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It’s Fair Time!

The 152nd Oswego County Fair is soon to be upon us, for the past couple months many volunteers have devoted countless hours to setting up exhibits and maintaining the grounds. The Fair is again not charging admission, and the buildings and exhibits are also free. Prices vary on the midway and the grandstand, but are still quite reasonable.

Heritage Hall has a full week of events planned, with historians from the various townships onsite during their themed day. Several crafters will be on hand, demonstrating spinning, chair caning, weaving, quilting, tatting and crochet work. These demonstrations alone are quite interesting and worth the trip up to see.

On site photo scanning will take place again. If you have some precious photos you’d like to allow us to copy for our records this is a great time and place to take care of things. We will have volunteers behind the counter most of the day who can scan your photos or entire collections. Last year we had a few friends of the society come in with the proverbial shoeboxes, and they left with organized collections, in sheet protector’s compliments of the society. Please call ahead if you have a big collection, 532-5919 or the Hall 387-3257.

We will have Kelsey Munz of Osceola one of the days in the hall, playing her harp. As of this writing that date has not been set. On July 4, Florence Gardner is expected to play some patriotic tunes for us on her keyboard.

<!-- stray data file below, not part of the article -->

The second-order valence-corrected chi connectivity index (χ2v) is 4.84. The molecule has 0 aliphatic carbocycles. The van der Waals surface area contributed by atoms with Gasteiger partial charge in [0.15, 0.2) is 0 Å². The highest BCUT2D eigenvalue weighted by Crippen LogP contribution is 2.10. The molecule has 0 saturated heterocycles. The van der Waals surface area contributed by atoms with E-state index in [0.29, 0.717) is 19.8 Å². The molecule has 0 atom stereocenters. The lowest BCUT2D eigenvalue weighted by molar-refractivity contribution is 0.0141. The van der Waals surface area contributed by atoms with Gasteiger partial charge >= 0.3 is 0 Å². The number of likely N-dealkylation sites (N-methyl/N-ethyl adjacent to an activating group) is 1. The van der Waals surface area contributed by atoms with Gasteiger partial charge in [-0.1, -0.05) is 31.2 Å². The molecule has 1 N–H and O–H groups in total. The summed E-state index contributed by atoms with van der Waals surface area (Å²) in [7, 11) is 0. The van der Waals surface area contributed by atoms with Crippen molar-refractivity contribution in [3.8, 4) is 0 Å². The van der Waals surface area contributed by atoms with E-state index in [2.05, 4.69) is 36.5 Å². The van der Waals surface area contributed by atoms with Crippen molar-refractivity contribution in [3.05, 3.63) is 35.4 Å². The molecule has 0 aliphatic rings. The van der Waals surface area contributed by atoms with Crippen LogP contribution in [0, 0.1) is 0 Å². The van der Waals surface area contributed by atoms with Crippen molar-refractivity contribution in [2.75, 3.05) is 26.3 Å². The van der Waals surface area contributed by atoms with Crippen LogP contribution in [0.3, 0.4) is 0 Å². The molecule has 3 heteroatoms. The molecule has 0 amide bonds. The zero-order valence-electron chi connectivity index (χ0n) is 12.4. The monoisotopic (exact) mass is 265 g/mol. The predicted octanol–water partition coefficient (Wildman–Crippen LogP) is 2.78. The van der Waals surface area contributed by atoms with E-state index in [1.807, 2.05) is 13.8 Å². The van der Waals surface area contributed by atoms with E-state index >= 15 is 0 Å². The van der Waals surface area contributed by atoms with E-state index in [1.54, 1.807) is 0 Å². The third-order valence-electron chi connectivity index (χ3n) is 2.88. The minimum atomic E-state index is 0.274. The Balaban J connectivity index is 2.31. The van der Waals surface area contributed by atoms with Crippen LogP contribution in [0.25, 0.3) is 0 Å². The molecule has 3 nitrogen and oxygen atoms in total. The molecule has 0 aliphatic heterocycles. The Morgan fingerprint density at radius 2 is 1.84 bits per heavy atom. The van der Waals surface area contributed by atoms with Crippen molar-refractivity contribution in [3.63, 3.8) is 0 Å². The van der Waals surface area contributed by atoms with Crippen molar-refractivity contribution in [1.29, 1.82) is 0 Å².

There will be iced tea and lemonade available most of the week, with fresh coffee in the morning. The Heritage Hall has two sitting area where folks can rest and enjoy a nice conversation. On Tuesday evening we will have our informal kick-off reception from 5-7 to coincide with “Special Times” on the grounds.

On Wednesday July 1, the commemorative stamping will take place from noon-3pm with the Sandy Creek Post Office on site. This year’s design is again from our good friend Heather Sweeting of Sterling, NY. The theme for Wednesday will be the Oswego River Valley towns of Volney, Oswego, Granby, Minetto, Hannibal and the two cites. Historians from these regions have been asked to attend and meet with people.

The parade will run through Sandy Creek on Wednesday night, and Jerry & Lorraine Orton will be part of the Half-Shire group marching.

On Thursday July 2, it is “North Shore day” where the theme will revolve around the towns of Constantia, West Monroe and Hastings. We expect to see many friends form this region.

On Friday July 3, it will be Central township day with Mexico, New Haven, Palermo and Scriba highlighted.

On Saturday we will honor our veterans with Military History Day. Researchers can consult experts on Revolution, War of 1812 and Civil War topics on this day. Photos from the Pulaski historical Society World War I & II collection of servicemen will also be able to be perused.

On Sunday July 5 the eleven Half-Shire townships will be the focus: Albion, Amboy, Boylston, Florence, Osceola, Orwell, Parish, Redfield, Richland, Sandy Creek and Williamstown along with the villages of Lacona, Sandy Creek, Pulaski and Altmar. Local authors will be on hand from noon until near 4pm to sign books and meet with people.

10am and 7pm each day we are planning roundtable discussions on various history topics. Call ahead for more information, or check out the schedule as it evolves on our blog; halfshire.blogspot.com.